The Poetry of Data

Steel is hard and durable. And it is not a material that would readily be associated with the ostensibly immaterial world of digital data. But data also needs a material carrier in order to be stored. How long this works, how permanently a memory stick can preserve data, depends on the one hand on the hardware, and on the other hand on the fact that computer programs and system software often rapidly become obsolete.

And data consumption also means energy consumption, which entails the exploitation of natural resources just like the production of silicon chips does.

Wolf’s steel “Data Sculptures” ultimately refer to this state of affairs; and perhaps they will be among the few material testimonies of our time to be handed down to posterity. Future researchers will perhaps also attempt to decipher these messages, just like today’s classical scholars work on deciphering signs that have survived on prehistoric stelae for tens of thousands of years.

Already now, we are unable to directly read what is stored in the visible structure of digital codes. Georg-Friedrich Wolf, for example, does not know what exactly is embedded in the QR code of his own coronavirus vaccination, even if he has immortalised the form in sculpture. And although he can enter the access code for his own data storage in the “cloud”, we cannot decipher how it actually opens up. And what is concealed behind the QR code which has been translated into a structure of spikey nail tips? What the QR code of a boarding pass is based on is not the “message” that Wolf desires to convey with his artwork. The nails are far more intended to evoke associations with the torture device used in Franz Kafka’s short story “In the Penal Colony” to carve the delinquent’s condemnation directly into his body. This image takes the physical presence of writing to the extreme.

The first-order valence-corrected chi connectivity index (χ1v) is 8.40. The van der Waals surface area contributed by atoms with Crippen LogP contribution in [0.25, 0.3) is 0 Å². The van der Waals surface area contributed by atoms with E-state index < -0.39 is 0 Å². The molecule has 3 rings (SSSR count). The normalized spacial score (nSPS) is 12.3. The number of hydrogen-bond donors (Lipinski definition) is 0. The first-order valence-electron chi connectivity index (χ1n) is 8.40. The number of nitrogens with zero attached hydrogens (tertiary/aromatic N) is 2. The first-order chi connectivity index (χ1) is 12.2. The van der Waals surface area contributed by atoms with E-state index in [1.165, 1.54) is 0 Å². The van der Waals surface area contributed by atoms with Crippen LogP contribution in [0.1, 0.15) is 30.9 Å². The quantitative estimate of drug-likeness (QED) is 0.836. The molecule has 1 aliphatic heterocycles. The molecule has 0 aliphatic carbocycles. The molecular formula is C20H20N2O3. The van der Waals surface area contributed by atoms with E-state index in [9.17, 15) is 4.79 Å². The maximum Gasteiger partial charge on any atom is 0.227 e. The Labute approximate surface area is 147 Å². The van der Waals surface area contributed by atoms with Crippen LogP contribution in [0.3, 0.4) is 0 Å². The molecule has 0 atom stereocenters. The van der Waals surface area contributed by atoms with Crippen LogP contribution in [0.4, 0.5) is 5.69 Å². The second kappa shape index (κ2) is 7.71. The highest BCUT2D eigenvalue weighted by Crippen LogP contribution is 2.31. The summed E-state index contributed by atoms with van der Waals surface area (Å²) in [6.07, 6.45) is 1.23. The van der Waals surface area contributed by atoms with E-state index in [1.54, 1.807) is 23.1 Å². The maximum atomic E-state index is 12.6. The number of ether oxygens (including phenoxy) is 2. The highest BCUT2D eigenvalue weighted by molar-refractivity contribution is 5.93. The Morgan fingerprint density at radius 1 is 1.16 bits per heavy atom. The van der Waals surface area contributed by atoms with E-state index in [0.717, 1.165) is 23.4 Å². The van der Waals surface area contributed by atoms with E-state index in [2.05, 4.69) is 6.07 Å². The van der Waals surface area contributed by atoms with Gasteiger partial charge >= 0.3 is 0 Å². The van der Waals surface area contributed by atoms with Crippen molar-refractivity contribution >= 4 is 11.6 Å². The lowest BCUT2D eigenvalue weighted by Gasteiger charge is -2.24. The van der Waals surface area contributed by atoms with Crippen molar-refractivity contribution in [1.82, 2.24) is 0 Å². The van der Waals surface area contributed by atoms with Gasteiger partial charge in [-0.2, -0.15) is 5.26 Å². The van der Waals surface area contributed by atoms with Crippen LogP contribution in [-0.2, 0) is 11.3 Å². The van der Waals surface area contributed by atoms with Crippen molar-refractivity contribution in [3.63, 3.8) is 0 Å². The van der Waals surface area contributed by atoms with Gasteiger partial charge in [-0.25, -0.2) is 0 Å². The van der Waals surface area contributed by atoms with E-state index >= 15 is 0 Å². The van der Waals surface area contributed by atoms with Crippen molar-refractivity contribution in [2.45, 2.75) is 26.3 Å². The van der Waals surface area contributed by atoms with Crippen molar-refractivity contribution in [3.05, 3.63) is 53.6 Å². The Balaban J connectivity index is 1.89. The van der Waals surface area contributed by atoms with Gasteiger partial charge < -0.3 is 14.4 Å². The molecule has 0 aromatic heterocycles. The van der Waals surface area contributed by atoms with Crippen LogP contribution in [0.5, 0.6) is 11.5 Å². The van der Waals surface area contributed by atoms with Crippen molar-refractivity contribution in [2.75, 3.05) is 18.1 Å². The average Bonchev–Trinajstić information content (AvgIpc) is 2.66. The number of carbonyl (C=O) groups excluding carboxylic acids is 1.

However, as the literary scholar and media theorist Friedrich Kittler writes: “The bulk of written texts [...] do not exist anymore in perceivable time and space but in a computer memory’s transistor cells.“1  In his humorous “Data Poetry”, the Austrian writer and computer scientist Jörg Piringer reflects on the fact that the majority of text-based communication today is produced and read not by humans, but by machines. 

Georg-Friedrich Wolf’s “Poetry of Data” transfers what machines generate into visible and physically tangible compositions that we can enjoy in the same way mathematicians enjoy the beauty of formulas. Wolf has inscribed the beauty of the world formula in his “Formelstele”, formed like in an over-sized memory stick made to outlast earthquakes and nuclear catastrophes.

1 Friedrich Kittler, Es gibt keine Software, in: idem, Draculas Vermächtnis. 
Technische Schriften, Leipzig 1993, pp. 225-242, here p. 225.